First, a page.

In Times of Anxiety and Stress, a Grandmother’s Comfort Food Solution

Whether it was for a happy celebration, or aid to get through a painstaking ordeal, comfort food has always been there for me. We have a long, storied history together.

When I was younger, my side of the relationship was just a little too dependent: to the point where I needed to call on outside resources to help me do some damage to existing fat cells, improve my long term outlook, and lose weight.

Both my grandmother and her sisters were partners in keeping me a well fed boy throughout most of my life. To this day, I still enjoy many of those dishes with a familiar gusto and passion: albeit in smaller portions.

As we move through what looks like the “middle chapters” of an incredibly stress inducing time for many people, to stay mentally healthy and engaged we will all be searching for comfort – as much as we can in a state of self imposed isolation.

My wife and I are not “social isolation” types. But we are managing quite well through her working hours being slashed (like all restaurant workers), my son about to partake in distance learning for his college courses, and my own acclimation to a makeshift office with laptop and mobile phone that will, most likely, now be headquartered at our dining room table.

Gratefully, we are all healthy. Although we know people have the virus, COVID-19 has not darkened our door.

There are Students, There are Masters

img_0995When Rosina and Nicolina were alive, my wife paid attention: their kitchen tips, tricks, and habits were absorbed by the student, and now she has become the master. We, even in what we would call “normal” times, have always reached to the unwritten recipes and generational traditions that these women shared with us. We don’t want to forget, and they need to stay alive in spirit: My godmother has been gone for several years, and my Nonna passed away 10 years ago, this past January.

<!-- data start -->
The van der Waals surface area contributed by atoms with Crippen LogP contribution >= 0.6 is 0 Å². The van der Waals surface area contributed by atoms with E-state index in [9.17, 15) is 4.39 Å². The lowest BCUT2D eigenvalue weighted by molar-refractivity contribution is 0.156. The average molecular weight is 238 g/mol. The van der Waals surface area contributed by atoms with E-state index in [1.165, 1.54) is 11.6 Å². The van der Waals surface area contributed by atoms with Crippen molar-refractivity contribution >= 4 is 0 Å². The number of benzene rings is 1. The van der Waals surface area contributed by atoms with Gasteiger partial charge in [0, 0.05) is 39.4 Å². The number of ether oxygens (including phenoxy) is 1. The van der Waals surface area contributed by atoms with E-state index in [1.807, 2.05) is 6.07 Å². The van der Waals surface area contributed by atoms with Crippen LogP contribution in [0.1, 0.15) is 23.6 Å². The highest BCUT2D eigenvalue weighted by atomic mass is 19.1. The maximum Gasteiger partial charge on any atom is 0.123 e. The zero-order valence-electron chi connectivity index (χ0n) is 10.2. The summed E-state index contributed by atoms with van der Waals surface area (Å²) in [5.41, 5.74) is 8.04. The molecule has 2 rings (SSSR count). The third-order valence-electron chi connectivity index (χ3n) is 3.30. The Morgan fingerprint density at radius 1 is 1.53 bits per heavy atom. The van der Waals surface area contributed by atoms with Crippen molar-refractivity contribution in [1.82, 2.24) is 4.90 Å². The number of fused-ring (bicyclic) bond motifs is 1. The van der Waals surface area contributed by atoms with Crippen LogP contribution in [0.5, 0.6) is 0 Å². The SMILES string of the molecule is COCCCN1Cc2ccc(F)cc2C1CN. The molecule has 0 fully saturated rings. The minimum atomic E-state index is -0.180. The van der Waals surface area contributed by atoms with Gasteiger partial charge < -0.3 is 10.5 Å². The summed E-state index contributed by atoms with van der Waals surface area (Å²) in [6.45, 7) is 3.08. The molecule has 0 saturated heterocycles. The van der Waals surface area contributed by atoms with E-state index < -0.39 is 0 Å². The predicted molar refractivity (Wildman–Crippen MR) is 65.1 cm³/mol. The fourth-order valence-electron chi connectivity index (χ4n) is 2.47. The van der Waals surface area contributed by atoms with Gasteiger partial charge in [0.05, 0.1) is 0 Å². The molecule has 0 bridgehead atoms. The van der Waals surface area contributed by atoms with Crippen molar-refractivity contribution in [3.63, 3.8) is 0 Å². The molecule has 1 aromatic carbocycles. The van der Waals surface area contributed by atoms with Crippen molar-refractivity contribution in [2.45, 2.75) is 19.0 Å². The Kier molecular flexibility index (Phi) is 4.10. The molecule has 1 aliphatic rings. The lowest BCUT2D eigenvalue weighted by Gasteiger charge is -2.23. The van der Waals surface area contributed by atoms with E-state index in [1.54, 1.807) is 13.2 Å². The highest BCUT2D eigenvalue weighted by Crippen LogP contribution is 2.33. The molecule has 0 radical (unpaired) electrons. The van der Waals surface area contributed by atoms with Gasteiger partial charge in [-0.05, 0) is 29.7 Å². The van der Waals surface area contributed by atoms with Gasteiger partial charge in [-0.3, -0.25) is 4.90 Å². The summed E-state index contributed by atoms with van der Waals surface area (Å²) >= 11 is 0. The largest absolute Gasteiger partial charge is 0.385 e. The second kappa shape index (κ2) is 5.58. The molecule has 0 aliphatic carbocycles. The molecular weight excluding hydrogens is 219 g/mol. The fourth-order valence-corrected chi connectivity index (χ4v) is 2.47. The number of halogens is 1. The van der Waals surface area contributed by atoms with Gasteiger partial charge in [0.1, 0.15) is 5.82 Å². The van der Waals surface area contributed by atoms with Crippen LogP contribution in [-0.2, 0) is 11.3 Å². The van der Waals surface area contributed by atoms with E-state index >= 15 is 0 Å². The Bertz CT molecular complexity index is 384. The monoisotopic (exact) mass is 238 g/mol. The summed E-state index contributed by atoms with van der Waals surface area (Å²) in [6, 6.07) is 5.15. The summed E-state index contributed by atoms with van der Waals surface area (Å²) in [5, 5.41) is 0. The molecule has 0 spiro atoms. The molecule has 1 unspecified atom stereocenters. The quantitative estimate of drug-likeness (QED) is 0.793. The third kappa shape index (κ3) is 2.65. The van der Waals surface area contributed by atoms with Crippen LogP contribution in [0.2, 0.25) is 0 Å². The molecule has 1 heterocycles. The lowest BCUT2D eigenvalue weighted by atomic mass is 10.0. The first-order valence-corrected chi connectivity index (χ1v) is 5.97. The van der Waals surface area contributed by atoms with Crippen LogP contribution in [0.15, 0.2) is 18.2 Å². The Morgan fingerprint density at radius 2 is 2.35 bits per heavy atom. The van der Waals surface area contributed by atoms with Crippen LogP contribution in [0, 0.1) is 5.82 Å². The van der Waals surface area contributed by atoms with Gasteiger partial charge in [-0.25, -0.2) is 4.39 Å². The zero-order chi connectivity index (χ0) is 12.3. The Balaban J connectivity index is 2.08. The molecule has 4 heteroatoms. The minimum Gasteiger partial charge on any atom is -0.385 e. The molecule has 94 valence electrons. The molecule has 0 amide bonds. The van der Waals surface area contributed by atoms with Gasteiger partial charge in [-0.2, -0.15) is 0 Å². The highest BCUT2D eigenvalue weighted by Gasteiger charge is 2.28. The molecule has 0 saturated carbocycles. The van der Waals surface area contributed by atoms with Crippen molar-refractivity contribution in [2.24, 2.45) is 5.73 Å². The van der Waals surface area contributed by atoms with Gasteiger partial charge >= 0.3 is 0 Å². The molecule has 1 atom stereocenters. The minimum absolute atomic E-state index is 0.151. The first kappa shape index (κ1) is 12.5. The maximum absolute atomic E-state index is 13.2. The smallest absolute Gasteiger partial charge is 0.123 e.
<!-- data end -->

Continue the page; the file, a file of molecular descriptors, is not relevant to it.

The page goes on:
Their gifts to us, whether gastronomical or inspirational through their fascinating stories, keep on giving: and they will be well appreciated in this challenging time period that is to come.

One lesson my wife learned well is that of La Cucina Povera, or Kitchen of the Poor. The skill proved to be important when our kids were young and we had little money, and it will more than likely prove to be effective now that we are certain to face roadblocks in this uncertain year.

The Kitchen of the Poor for me, however, reads more like a menu of luxury items: the ultimate in my grandmother’s comfort food arsenal. The list might include a silky vegetable minestrone, greens and beans spiced appropriately with hot pepper, an egg frittata, or as pictured above, a simple dish of pasta with tomato, onions, and peas.

They’re inherently easy dishes to prepare, and would include ingredients you would probably already find in your fridge or pantry: no need to visit a store with your mask and tape measure, to ensure you are six feet from the closest fellow human.